Will $2 trillion be enough?
This past week, Congress approved $2 trillion in fiscal stimulus or 9.5% of the U.S. economy! As a comparison the New Deal (1933-1934) response to the Great Depression was 5.7% and the Financial Crisis (2008-2009) response was 6.5% of GDP.
Investors are much happier this weekend as compared to the last two as the Dow Jones rose over 12% this week on the stimulus news.
In the near-term, economic news is likely to be very poor, but this was anticipated and is why the market declined so sharply in recent weeks. On Thursday, the unemployment claims were almost 3.3 million, the largest number of claims filed since 1982.
Economic growth for the first sixth months of the year will be very weak, but these expectations have also been priced into the stock market.
Stock market investors are wondering how quickly the economy will be able to re-open. And once open, how strong consumer and business activity will be over the next several months.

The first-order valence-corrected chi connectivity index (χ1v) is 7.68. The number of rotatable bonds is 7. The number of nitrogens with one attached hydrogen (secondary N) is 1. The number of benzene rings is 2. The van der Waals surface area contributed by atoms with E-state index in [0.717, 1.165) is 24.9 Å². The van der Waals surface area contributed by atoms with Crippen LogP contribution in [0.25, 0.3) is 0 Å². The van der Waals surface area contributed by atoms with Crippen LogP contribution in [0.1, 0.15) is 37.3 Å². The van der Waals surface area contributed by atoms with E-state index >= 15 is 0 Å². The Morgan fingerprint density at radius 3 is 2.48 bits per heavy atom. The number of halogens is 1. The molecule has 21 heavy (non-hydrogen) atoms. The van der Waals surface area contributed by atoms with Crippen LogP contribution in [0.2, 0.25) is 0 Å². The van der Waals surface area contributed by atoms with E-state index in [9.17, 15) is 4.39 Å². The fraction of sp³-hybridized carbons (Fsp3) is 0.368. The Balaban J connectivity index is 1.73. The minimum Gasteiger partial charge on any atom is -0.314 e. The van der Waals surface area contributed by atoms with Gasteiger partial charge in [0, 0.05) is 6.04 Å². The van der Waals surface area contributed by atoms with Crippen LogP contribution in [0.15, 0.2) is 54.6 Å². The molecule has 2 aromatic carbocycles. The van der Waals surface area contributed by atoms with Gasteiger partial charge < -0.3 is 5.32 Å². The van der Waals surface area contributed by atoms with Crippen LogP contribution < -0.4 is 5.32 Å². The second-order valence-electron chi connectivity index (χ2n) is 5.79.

The best-case scenario is a “V” shape recovery in economic growth, and is the expectation by most economists. A sharp decline in economic growth followed by almost a similar acceleration over the next 6-9 months. A second-best scenario is a “U” shaped recovery, where the economy contracts and then slowly regains momentum.
Over the next few weeks our expectation is for the stock market to continue to whipsaw up and down until clarity on the number of peak COVID-19 cases occurs. We think the $2 trillion will be enough and the recent rebound implies that most investors agree.
It’s challenging to remain calm and focus on the long-term when stock prices decline rapidly. But the companies that we own shares in have strong balance sheets, iconic brands and competitive niches, and will weather the current storm.
Our investment team has a large shopping list of great companies and they now are all on sale.